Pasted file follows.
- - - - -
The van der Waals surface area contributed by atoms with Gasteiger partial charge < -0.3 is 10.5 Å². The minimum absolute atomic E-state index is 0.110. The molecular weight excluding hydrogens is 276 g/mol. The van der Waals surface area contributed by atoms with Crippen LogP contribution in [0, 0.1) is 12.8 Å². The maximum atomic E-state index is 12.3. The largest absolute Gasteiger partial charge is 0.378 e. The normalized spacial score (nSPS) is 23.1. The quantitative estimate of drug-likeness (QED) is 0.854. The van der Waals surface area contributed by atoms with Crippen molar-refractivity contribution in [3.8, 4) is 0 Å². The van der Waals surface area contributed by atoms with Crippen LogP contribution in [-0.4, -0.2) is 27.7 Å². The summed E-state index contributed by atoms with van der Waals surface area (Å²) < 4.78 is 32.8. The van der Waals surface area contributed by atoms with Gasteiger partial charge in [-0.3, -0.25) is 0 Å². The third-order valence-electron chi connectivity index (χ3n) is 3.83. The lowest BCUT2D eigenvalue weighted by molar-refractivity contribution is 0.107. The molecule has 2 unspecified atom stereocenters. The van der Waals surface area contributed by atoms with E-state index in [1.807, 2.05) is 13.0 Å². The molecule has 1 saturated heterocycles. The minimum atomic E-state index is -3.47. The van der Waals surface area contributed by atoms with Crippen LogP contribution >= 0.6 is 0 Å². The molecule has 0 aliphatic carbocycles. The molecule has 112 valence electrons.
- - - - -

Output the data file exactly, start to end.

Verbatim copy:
The van der Waals surface area contributed by atoms with Gasteiger partial charge < -0.3 is 10.5 Å². The minimum absolute atomic E-state index is 0.110. The molecular weight excluding hydrogens is 276 g/mol. The van der Waals surface area contributed by atoms with Crippen LogP contribution in [0, 0.1) is 12.8 Å². The maximum atomic E-state index is 12.3. The largest absolute Gasteiger partial charge is 0.378 e. The normalized spacial score (nSPS) is 23.1. The quantitative estimate of drug-likeness (QED) is 0.854. The van der Waals surface area contributed by atoms with Crippen molar-refractivity contribution in [3.8, 4) is 0 Å². The van der Waals surface area contributed by atoms with Crippen LogP contribution in [-0.4, -0.2) is 27.7 Å². The summed E-state index contributed by atoms with van der Waals surface area (Å²) < 4.78 is 32.8. The van der Waals surface area contributed by atoms with Gasteiger partial charge in [-0.3, -0.25) is 0 Å². The third-order valence-electron chi connectivity index (χ3n) is 3.83. The lowest BCUT2D eigenvalue weighted by molar-refractivity contribution is 0.107. The molecule has 2 unspecified atom stereocenters. The van der Waals surface area contributed by atoms with E-state index in [1.807, 2.05) is 13.0 Å². The molecule has 1 saturated heterocycles. The minimum atomic E-state index is -3.47. The van der Waals surface area contributed by atoms with Crippen LogP contribution >= 0.6 is 0 Å². The molecule has 0 aliphatic carbocycles. The molecule has 112 valence electrons.